The Art Of SharePoint Success

Microsoft SharePoint products and technologies have been in the market for ten years the fourth version, SharePoint 2010, was released in November 2009. There is no doubt that SharePoint is a phenomenal success: It is Microsoft’s fastest selling server based product ever and has generated approaching two billion dollars in sales revenue for Microsoft. The only other Microsoft Server products to generate this level of revenue are SQL Server and Exchange Server, and SharePoint has reached this milestone more quickly than the others.

There have been over one hundred million SharePoint licenses have been sold worldwide and I.T. industry analysts such as Forrester Research and Gartner rank SharePoint as a leader in a number of different technology markets including Search, Enterprise Content Management, Social Computing, Collaboration, Information Access and Horizontal Portals.

SharePoint will be at the heart of Microsoft’s information worker strategy for many years to come. Yet despite its market success many organisations seem to struggle to realise the full value from investments in SharePoint products and technologies. In 2010 AIIM survey found that forty seven percent of organisations that have deployed SharePoint use it primarily as a file share. In May 2011 research commissioned by Fujitsu shows that SharePoint is the most common collaboration tool used by UK businesses, Ninety two per cent of Enterprise organisations using collaboration technology use SharePoint. But the research also shows that on average only sixty percent of SharePoint sites are considered active, and forty percent of IT managers don’t believe that the collaboration platform is driving cost savings.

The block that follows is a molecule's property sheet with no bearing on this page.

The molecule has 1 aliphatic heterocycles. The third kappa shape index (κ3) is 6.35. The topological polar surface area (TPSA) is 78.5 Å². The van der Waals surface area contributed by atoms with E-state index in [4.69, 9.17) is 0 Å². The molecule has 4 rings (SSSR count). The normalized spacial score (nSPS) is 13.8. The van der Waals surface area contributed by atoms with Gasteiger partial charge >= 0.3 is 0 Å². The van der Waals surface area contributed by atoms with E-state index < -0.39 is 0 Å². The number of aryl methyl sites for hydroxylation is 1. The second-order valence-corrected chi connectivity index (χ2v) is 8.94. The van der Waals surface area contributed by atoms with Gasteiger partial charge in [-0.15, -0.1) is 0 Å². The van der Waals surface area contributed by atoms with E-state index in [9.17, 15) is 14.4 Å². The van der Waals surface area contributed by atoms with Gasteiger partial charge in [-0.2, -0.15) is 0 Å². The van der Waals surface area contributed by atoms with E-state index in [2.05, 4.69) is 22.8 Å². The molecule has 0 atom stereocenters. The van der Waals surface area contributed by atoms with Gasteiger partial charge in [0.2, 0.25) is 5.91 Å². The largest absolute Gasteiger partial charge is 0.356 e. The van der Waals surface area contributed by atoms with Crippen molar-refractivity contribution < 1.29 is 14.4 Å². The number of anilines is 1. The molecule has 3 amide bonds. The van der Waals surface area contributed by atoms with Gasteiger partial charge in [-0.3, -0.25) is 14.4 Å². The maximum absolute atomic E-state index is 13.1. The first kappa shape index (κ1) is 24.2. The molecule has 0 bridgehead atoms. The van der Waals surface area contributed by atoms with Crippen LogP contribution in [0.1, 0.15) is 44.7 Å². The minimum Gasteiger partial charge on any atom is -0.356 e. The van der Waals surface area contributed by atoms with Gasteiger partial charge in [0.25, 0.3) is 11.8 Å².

This chapter first explores the challenges facing organisations investing in SharePoint based initiatives, and then presents a framework for success consisting of four elements; Governance, Strategy, Transition, and Architecture. Governance relates to defining the accountability for the ensuring a return on the investment in SharePoint. Strategy discusses how SharePoint relates to organisational objectives. Transition considers the challenges of organisational change and user adoption and Architecture relates to the way that SharePoint is deployed to the business as a set of distinct but inter-related services.